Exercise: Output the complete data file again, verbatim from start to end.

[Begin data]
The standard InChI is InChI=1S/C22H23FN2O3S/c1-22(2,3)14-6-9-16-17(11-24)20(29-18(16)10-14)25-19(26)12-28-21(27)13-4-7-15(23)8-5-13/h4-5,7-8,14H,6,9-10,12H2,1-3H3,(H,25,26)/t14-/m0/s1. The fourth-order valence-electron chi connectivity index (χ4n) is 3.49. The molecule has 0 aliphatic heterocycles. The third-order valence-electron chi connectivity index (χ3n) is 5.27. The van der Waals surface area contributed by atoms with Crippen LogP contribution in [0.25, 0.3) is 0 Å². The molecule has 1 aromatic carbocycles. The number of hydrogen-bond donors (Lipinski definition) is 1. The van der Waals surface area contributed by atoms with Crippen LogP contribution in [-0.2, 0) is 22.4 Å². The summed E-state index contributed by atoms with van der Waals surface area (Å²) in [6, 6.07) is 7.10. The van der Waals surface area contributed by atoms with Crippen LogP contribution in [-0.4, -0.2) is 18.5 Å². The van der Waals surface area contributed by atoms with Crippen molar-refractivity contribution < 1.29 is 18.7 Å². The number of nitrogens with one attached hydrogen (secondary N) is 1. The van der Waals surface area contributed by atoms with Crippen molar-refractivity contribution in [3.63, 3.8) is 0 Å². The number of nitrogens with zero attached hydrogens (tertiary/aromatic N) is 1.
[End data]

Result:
The standard InChI is InChI=1S/C22H23FN2O3S/c1-22(2,3)14-6-9-16-17(11-24)20(29-18(16)10-14)25-19(26)12-28-21(27)13-4-7-15(23)8-5-13/h4-5,7-8,14H,6,9-10,12H2,1-3H3,(H,25,26)/t14-/m0/s1. The fourth-order valence-electron chi connectivity index (χ4n) is 3.49. The molecule has 0 aliphatic heterocycles. The third-order valence-electron chi connectivity index (χ3n) is 5.27. The van der Waals surface area contributed by atoms with Crippen LogP contribution in [0.25, 0.3) is 0 Å². The molecule has 1 aromatic carbocycles. The number of hydrogen-bond donors (Lipinski definition) is 1. The van der Waals surface area contributed by atoms with Crippen LogP contribution in [-0.2, 0) is 22.4 Å². The summed E-state index contributed by atoms with van der Waals surface area (Å²) in [6, 6.07) is 7.10. The van der Waals surface area contributed by atoms with Crippen LogP contribution in [-0.4, -0.2) is 18.5 Å². The van der Waals surface area contributed by atoms with Crippen molar-refractivity contribution < 1.29 is 18.7 Å². The number of nitrogens with one attached hydrogen (secondary N) is 1. The van der Waals surface area contributed by atoms with Crippen molar-refractivity contribution in [3.63, 3.8) is 0 Å². The number of nitrogens with zero attached hydrogens (tertiary/aromatic N) is 1.